Eat Insanely Fresh Native Salmon: Four Tribes Open Fishery On Columbia River

Courtesy Columbia River Inter-Tribal Fish CommissionA tribal fisher loads fall chinook into their boat on the Columbia River near Hood River, Oregon.

Courtesy Columbia River Inter-Tribal Fish Commission
A tribal fisher loads fall chinook into their boat on the Columbia River near Hood River, Oregon.

Source: Indian Country Today Media Network

Starting August 19, fishers from the Nez Perce, Umatilla, Warm Springs and Yakama tribes will drop their gill nets in the Columbia River.

During the 2013 fall commercial season, this first gill net fishery can harvest up to 200,000 fish or an estimated 2.5 million pounds of salmon. The fresh catch of salmon, steelhead and coho will be sold commercially directly from Indian fishers to the public. Sales to the public should last into October with peak abundance from just before Labor Day through mid-September. Much of the harvest is sold to wholesale fish dealers and can be found in stores and restaurants around the Northwest and beyond.

Fisheries biologists estimate that the 2013 fall chinook return will be well above average with 677,900 fall chinook entering the Columbia and over 575,000 destined for areas upstream of the Bonneville Dam. Fishery managers also predict a record return of wild Snake River fall chinook and over 130,000 coho.

“Many of the salmon returning to the Columbia River are the direct result of tribal restoration efforts, joint state and tribal programs and several tribal and federal partnerships that are increasing the abundance of salmon in upriver areas,” said Paul Lumley, executive director for the Columbia River Inter-Tribal Fish Commission.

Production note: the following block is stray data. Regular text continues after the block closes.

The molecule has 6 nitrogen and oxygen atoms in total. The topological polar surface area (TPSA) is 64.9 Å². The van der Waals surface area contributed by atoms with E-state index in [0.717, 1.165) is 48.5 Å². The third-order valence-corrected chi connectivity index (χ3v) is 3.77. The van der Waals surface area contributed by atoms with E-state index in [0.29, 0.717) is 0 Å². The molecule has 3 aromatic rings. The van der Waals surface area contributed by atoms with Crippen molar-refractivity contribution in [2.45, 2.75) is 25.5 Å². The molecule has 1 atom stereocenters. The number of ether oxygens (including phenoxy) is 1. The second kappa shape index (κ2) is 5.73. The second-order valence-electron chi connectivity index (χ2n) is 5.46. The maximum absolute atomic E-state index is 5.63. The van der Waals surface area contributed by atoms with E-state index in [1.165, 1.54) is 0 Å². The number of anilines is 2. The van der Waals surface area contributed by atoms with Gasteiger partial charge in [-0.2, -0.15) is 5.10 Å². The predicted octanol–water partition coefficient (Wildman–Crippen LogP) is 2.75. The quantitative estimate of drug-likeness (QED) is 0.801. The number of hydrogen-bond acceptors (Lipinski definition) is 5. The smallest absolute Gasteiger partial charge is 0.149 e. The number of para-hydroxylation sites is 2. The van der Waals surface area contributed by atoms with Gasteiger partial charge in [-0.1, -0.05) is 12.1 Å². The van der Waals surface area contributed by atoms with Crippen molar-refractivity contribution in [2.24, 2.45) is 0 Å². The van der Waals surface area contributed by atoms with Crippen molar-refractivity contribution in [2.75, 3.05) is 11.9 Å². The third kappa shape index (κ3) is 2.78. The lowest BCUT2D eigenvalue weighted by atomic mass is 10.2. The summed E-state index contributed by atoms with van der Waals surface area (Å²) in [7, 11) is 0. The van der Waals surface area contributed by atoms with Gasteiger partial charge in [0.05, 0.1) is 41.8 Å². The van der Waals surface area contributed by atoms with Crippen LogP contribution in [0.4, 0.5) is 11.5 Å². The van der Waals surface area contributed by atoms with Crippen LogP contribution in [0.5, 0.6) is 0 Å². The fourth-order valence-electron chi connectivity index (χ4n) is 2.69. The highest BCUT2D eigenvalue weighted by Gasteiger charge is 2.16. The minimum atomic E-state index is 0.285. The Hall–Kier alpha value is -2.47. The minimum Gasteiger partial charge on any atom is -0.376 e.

During the harvest, managers actively monitor the returns so they can adjust the harvest levels as needed to keep the fisheries within strict harvest limits established under the US v. Oregon fisheries management agreement.

The tribal fishery offers an ample supply of fish for the public through over-the-bank sales. Common sales locations include: Marine Park in Cascade Locks, Lone Pine in The Dalles, North Bonneville—one mile east of Bonneville Dam, and Columbia Point in Washington’s Tri-Cities area.

Individuals interested in purchasing tribally caught fish should keep the following tips in mind:
•    Sales from tribal fishers generally run from 10 a.m. to dusk.
•    Price is determined at the point of sale.
•    Most sales are cash only.
•    Buyers should request a receipt.
•    Tribal fishers can advise on topics including fish freshness and preparation.

The public is urged to call the salmon marketing program at (888) 289-1855 before heading up the river to find out where the day’s catch is being sold. More information is available on the salmon marketing website Follow @ColumbiaSalmon on Twitter for updates.